The stakes are high for the chronic wound patients that Joseph Ebberwein ’86 serves.
Some have diabetic foot ulcers, which, if not treated properly, can require amputation. Others are bedridden and have developed sores. Still others have wounds as a result of vascular conditions, or must use ostomy bags to divert bodily waste following surgery.
For these patients, a timely and effective treatment can greatly increase their quality of life—or even save it. And Ebberwein is passionate about helping them.
That’s why he and his business partner, Katherine Piette, both longtime veterans of the healthcare industry, co-founded Corstrata three years ago. The Savannah, Ga. company connects patients and their healthcare providers with board-certified wound management experts who use technology to remotely assess wounds and recommend evidence-based treatments.
“One of the things we knew from our previous experience was what a pain point wound care management is in the healthcare system,” Ebberwein says. “There is a shortage of wound care clinicians—only one in 500 nurses are board-certified in wound care, and there’s only one wound care nurse for every 900 wound patients. So there’s a huge issue around access to care, which really drives a lot of the problems.”
Corstrata helps treat a diversity of patients in a variety of settings—everything from home health care to nursing homes and hospice care. Some patients, with proper treatment, can work productively for years to come. Others are looking to live out their final years in comfort and dignity.
The results so far are encouraging, Ebberwein says. In one case, his company helped a man heal from a diabetic foot ulcer that had not improved after six months of prior treatment, allowing him to avoid an amputation. In another, it enabled a mother of four who’d had an emergency ostomy to have a consult in the privacy of her home rather than travel 100 miles for treatment. And in just three months, it successfully treated a nursing home patient who had dealt with a debilitating venous leg ulcer for 18 months.
Technology plays a major role in the company’s approach, Ebberwein says. Healthcare providers take pictures or videos of wounds, which they upload into a HIPAA-compliant mobile app that the company’s wound clinicians can review remotely before making recommendations. And a patient engagement app offers video chat, messaging, and reminders that keep people engaged with their treatment.
“We’re developing assessments that are related to the social determinants of healthcare,” Ebberwein says. “We’ll be able to ask patients questions about nutrition, about whether they have access for transportation to their doctor’s appointments. We’ll be able to send them depression assessments to see if that’s a factor. The literature now is showing that it’s the social determinants of health as much as the underlying medical condition that determine the outcomes.”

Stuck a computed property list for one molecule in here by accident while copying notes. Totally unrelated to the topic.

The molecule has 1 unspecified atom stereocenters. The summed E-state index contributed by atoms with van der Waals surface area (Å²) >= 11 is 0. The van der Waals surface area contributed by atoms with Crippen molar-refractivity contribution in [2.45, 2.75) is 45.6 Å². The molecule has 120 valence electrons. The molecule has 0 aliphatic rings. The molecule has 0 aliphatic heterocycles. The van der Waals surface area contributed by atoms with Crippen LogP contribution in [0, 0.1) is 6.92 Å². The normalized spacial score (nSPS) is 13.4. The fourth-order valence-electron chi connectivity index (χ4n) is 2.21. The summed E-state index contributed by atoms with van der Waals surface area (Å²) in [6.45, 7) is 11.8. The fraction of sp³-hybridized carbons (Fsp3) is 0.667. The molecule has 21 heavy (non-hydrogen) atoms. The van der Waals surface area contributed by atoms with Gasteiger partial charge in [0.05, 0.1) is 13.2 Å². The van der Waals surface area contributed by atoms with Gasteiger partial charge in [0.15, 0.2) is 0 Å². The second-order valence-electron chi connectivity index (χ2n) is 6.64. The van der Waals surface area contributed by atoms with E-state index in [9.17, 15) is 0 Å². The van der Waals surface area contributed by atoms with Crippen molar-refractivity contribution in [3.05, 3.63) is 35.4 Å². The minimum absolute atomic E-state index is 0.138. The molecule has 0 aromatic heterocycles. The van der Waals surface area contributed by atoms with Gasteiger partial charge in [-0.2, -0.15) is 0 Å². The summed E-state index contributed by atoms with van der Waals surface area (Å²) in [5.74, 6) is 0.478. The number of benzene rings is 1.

A newer technology is increasingly helpful for diabetics, Ebberwein says. Many suffer from neuropathy and can’t feel ulcers developing on the bottom of their feet. But if they stand on a smart mat for 20 seconds a day, the mat will detect minor temperature changes that indicate a foot ulcer is imminent. That gives Corstrata’s team, working with local providers, time to get them into offloading diabetic shoes that relieve pressure.
“We can intervene and prevent that ulcer from forming, and we’re doing that in 75 percent of the cases that we’re involved with,” Ebberwein says. “We’re trying to be a company that intervenes with this extremely vulnerable population of complex diabetics—many of whom are still working. These are people who are on their feet and really need assistance in preventing these ulcers.
“It really is a huge problem. And I live in the south, and some of the studies indicate that there are twice as many amputations among African Americans with diabetes in the south. There’s no real clinical reason for that other than access to care. So we’re passionate about changing those statistics and really getting to people before they even form ulcers. And with technology, we can do that.”
Technology also allows clinicians to serve more people, Ebberwein says. Some nurses who work for his company now see up to 25 patients a day virtually, up from the two or three a day they might have seen previously when they had to drive to various sites.
As Corstrata considers opportunities to expand and serve patients internationally, Ebberwein finds his work deeply gratifying.
“I think one of the incredible opportunities that I’ve had in my life was that my grandmother lived with our family the last 10 years of her life, and so I was exposed to caring for an elderly person with all of their activities of daily living, and assisting with that,” he says. “And I think that really set the tone for the work that I do now, because it is a vulnerable population. Many of these people are elderly, a lot of them don’t have social support systems, and they don’t even have someone to help them look at the bottom of their feet on a daily basis to see if there are any problems occurring. And so if there’s a way that my company and I can use technology to get ahead of some of these issues, that’s extremely rewarding.”
To learn more about the work Corstrata does to serve chronic wound patients, please visit its website.